I would like to say how grateful I am for the privilege of serving you. It has been a wonderful experience for me. Over the last two years, the struggle over who would govern the Senate has been stressful, but liberty almost always requires a struggle. I have fought for giving the Senate the liberty to govern itself. This has never been a personal battle. It is what I believe the Constitution declares, and we have sworn an oath to uphold the Constitution. Now the liberty to govern is ours to protect or surrender.
As we move forward, I would like to make some suggestions that should be considered when electing the next PPT: 1. He or she should be humble, upright, trustworthy and of good character. 2. He or she should be free of any conflict of interest and should not use the office as a means of promoting his or her livelihood. If this is not the case, the PPT will embarrass the Senate at some point. What is done in secret will be shouted from the mountaintop. Nothing remains hidden in this business. Look to members that are not overly burdened by their private jobs. This position takes an immense amount of time. In the future, we should look at making the PPT job a salaried position at a “living” wage. 3. He or she should be faithful to his or her spouse and family. The PPT in many ways is a reflection of the Senate as a whole. If we elect a leader with wavering morals, we can all be put to shame. We’ve all seen what happens in our own General Assembly when leaders cannot control themselves. 4. He or she needs to be intelligent, patient and capable of building a consensus.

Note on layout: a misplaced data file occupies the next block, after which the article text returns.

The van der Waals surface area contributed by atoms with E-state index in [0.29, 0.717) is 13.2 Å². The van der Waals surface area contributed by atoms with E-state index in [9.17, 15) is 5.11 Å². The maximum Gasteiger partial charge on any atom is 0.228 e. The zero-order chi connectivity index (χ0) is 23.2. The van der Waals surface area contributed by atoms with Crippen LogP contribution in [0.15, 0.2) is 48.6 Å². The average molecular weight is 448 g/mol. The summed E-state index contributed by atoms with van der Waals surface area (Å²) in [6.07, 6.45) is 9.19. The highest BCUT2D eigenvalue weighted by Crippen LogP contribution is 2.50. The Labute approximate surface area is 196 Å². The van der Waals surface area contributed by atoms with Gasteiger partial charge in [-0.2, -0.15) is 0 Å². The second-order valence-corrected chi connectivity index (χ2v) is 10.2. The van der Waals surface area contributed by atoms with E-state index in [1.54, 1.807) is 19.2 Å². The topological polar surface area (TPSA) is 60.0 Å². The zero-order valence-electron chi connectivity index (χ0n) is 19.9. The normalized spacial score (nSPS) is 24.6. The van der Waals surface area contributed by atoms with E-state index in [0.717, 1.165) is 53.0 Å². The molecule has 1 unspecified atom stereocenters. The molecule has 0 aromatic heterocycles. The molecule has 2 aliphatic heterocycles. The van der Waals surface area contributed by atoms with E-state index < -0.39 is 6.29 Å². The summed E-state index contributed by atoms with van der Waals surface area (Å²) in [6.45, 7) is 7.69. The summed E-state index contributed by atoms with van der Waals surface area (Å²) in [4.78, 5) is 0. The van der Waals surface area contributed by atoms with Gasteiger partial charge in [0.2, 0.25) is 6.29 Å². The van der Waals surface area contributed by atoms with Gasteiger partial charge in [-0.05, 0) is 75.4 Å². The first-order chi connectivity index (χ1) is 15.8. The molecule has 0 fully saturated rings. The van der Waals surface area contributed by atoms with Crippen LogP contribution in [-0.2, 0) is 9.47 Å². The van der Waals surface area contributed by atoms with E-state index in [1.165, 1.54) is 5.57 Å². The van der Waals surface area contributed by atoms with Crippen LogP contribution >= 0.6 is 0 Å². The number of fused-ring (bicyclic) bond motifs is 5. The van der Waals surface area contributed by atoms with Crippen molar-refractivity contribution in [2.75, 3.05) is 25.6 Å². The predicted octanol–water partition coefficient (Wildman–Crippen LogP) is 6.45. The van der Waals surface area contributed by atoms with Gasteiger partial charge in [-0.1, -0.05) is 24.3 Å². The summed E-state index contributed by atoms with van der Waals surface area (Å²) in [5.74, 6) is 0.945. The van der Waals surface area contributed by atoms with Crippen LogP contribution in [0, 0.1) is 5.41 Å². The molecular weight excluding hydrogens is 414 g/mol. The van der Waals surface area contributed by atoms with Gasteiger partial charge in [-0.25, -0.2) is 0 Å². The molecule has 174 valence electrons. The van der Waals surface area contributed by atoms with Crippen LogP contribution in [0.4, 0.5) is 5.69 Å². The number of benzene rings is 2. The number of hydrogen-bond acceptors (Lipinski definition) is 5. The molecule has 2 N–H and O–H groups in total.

It is my hope that we can find a consensus candidate without having a fight over the position. Ideally, one should not seek the job. The job should seek the person. I served in this position because members asked me to serve, and I was never opposed. I believe that we can come together as a team and choose from our caucus a person that has the above listed qualities to be our next PPT without a campaign splitting the caucus. Our current Governor is a great example of one having the qualities it takes to lead at this level. Is there anyone in our caucus that would have these qualities?